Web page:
Doughnuts recipes


Mix two and one-half tablespoons of melted butter, one cup of granulated sugar, two eggs, one cup of milk, one-half nutmeg grated, sifted flour enough to make a batter as stiff as biscuit dough; add two teaspoons of baking-powder and one teaspoon of salt to the sifted flour.
Flour your board well, roll dough out about half an inch thick, and cut into pieces
three inches long and one inch wide. Cut a slit about an inch long in the centre of each strip and pull one end through this slit. Fry quickly in hot Crisco.
Sprinkle powdered sugar on top of each doughnut.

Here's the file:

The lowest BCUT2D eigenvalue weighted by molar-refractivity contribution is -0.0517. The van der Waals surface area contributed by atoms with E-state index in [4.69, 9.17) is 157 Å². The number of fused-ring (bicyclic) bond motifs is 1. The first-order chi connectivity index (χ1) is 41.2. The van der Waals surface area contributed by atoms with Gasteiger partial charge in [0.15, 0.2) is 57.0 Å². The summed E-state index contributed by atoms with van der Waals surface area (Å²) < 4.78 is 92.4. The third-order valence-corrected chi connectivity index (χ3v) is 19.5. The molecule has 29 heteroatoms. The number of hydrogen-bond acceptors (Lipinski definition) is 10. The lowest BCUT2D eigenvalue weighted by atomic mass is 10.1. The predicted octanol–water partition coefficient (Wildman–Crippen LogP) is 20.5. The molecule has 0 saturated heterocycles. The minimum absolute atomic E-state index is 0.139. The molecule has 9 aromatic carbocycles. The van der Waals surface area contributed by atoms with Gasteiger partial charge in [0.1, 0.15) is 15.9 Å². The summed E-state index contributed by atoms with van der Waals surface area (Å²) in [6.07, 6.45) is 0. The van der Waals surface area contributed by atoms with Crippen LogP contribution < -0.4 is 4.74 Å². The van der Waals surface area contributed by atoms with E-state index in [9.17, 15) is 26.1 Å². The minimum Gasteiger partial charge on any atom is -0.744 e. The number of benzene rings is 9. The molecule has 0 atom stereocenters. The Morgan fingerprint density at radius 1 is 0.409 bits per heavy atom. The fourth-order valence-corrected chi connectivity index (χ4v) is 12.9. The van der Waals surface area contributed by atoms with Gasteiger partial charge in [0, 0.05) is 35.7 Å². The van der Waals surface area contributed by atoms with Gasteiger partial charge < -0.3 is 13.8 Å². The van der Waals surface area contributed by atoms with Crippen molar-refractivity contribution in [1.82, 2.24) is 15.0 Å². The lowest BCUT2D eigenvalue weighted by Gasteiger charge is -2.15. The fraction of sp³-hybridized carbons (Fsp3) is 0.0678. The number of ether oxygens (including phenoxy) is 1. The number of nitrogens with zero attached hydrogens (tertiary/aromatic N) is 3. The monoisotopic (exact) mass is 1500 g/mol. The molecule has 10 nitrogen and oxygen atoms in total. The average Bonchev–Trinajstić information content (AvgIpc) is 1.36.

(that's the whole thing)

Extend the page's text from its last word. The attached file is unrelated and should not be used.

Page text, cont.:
French doughnuts are much daintier than the ordinary ones, and are easily made. Take one-half pint of water, one-half pint of milk, six ounces of butter, one-half pound of flour, and six eggs. Heat the butter, milk, and water, and when it boils remove from the fire and stir in the flour, using a wooden spoon. When well mixed, stir in the eggs, whipping each one in separately until you have a hard batter. Now pour your dough into a pastry bag. This is an ordinary cheesecloth bag, one corner of which has a tiny tin funnel, with a fluted or fancy edge.
(These little tins may be purchased at any tinware store.) It should be very small, not over two inches high at the most, so the dough may be easily squeezed through it. Pour the paste on buttered paper, making into ring shapes. Fry in hot oil or butter substitute.
Dust with powdered sugar.


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